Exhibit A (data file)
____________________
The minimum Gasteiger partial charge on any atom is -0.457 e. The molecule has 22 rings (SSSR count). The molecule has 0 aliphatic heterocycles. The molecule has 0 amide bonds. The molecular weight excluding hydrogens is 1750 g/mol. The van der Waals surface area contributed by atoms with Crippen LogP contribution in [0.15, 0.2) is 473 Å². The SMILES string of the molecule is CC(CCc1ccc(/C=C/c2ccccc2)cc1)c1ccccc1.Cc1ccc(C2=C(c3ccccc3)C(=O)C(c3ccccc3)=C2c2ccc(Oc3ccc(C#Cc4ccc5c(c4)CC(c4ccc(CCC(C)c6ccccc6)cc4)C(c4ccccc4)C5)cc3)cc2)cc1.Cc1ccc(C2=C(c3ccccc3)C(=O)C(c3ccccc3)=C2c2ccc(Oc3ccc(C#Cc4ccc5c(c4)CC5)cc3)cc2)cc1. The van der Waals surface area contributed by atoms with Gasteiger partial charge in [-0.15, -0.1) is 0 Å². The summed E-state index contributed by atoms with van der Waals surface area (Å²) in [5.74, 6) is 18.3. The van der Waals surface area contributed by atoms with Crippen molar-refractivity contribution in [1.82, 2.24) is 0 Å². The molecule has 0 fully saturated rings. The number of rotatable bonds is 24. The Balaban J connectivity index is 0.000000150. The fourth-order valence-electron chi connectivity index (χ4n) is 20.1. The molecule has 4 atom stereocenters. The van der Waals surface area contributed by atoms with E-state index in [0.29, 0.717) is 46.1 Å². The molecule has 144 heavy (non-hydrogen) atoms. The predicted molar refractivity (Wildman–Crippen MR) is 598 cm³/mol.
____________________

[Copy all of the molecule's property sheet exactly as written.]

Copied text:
The minimum Gasteiger partial charge on any atom is -0.457 e. The molecule has 22 rings (SSSR count). The molecule has 0 aliphatic heterocycles. The molecule has 0 amide bonds. The molecular weight excluding hydrogens is 1750 g/mol. The van der Waals surface area contributed by atoms with Crippen LogP contribution in [0.15, 0.2) is 473 Å². The SMILES string of the molecule is CC(CCc1ccc(/C=C/c2ccccc2)cc1)c1ccccc1.Cc1ccc(C2=C(c3ccccc3)C(=O)C(c3ccccc3)=C2c2ccc(Oc3ccc(C#Cc4ccc5c(c4)CC(c4ccc(CCC(C)c6ccccc6)cc4)C(c4ccccc4)C5)cc3)cc2)cc1.Cc1ccc(C2=C(c3ccccc3)C(=O)C(c3ccccc3)=C2c2ccc(Oc3ccc(C#Cc4ccc5c(c4)CC5)cc3)cc2)cc1. The van der Waals surface area contributed by atoms with Gasteiger partial charge in [-0.15, -0.1) is 0 Å². The summed E-state index contributed by atoms with van der Waals surface area (Å²) in [5.74, 6) is 18.3. The van der Waals surface area contributed by atoms with Crippen molar-refractivity contribution in [1.82, 2.24) is 0 Å². The molecule has 0 fully saturated rings. The number of rotatable bonds is 24. The Balaban J connectivity index is 0.000000150. The fourth-order valence-electron chi connectivity index (χ4n) is 20.1. The molecule has 4 atom stereocenters. The van der Waals surface area contributed by atoms with E-state index in [0.29, 0.717) is 46.1 Å². The molecule has 144 heavy (non-hydrogen) atoms. The predicted molar refractivity (Wildman–Crippen MR) is 598 cm³/mol.